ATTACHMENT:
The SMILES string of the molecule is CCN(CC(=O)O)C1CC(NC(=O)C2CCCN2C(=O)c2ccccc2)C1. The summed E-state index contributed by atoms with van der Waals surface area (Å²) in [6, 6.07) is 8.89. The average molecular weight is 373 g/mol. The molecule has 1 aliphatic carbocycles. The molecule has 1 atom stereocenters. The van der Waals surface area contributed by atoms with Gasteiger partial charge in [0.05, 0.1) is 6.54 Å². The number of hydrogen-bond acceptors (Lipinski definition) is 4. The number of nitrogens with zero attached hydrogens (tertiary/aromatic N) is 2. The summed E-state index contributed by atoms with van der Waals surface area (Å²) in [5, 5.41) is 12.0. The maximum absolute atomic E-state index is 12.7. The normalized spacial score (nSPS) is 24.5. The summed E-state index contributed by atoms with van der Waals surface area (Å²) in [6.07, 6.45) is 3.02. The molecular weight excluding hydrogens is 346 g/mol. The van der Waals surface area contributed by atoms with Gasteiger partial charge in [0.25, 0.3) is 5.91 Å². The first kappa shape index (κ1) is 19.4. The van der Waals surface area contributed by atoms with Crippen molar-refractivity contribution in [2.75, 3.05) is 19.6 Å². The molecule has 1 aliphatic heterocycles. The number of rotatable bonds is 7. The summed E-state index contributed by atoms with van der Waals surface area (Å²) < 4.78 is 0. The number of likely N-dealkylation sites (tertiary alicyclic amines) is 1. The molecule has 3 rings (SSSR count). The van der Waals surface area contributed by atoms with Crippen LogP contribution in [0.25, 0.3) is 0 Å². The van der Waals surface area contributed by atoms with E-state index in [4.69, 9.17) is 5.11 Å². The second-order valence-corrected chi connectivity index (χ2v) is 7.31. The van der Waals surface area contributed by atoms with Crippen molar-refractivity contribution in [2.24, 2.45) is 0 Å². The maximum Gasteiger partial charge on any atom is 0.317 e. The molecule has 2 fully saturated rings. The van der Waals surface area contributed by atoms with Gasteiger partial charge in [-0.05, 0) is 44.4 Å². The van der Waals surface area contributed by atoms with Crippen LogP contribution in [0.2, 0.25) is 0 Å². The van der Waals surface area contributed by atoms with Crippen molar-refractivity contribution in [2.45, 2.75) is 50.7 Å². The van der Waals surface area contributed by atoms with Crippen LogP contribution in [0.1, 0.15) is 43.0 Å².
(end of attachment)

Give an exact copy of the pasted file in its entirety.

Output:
The SMILES string of the molecule is CCN(CC(=O)O)C1CC(NC(=O)C2CCCN2C(=O)c2ccccc2)C1. The summed E-state index contributed by atoms with van der Waals surface area (Å²) in [6, 6.07) is 8.89. The average molecular weight is 373 g/mol. The molecule has 1 aliphatic carbocycles. The molecule has 1 atom stereocenters. The van der Waals surface area contributed by atoms with Gasteiger partial charge in [0.05, 0.1) is 6.54 Å². The number of hydrogen-bond acceptors (Lipinski definition) is 4. The number of nitrogens with zero attached hydrogens (tertiary/aromatic N) is 2. The summed E-state index contributed by atoms with van der Waals surface area (Å²) in [5, 5.41) is 12.0. The maximum absolute atomic E-state index is 12.7. The normalized spacial score (nSPS) is 24.5. The summed E-state index contributed by atoms with van der Waals surface area (Å²) in [6.07, 6.45) is 3.02. The molecular weight excluding hydrogens is 346 g/mol. The van der Waals surface area contributed by atoms with Gasteiger partial charge in [0.25, 0.3) is 5.91 Å². The first kappa shape index (κ1) is 19.4. The van der Waals surface area contributed by atoms with Crippen molar-refractivity contribution in [2.75, 3.05) is 19.6 Å². The molecule has 1 aliphatic heterocycles. The number of rotatable bonds is 7. The summed E-state index contributed by atoms with van der Waals surface area (Å²) < 4.78 is 0. The number of likely N-dealkylation sites (tertiary alicyclic amines) is 1. The molecule has 3 rings (SSSR count). The van der Waals surface area contributed by atoms with Crippen LogP contribution in [0.25, 0.3) is 0 Å². The van der Waals surface area contributed by atoms with E-state index in [4.69, 9.17) is 5.11 Å². The second-order valence-corrected chi connectivity index (χ2v) is 7.31. The van der Waals surface area contributed by atoms with Crippen molar-refractivity contribution in [2.24, 2.45) is 0 Å². The maximum Gasteiger partial charge on any atom is 0.317 e. The molecule has 2 fully saturated rings. The van der Waals surface area contributed by atoms with Gasteiger partial charge in [-0.05, 0) is 44.4 Å². The van der Waals surface area contributed by atoms with Crippen LogP contribution in [0.2, 0.25) is 0 Å². The van der Waals surface area contributed by atoms with Crippen molar-refractivity contribution in [2.45, 2.75) is 50.7 Å². The van der Waals surface area contributed by atoms with Crippen LogP contribution in [0.1, 0.15) is 43.0 Å².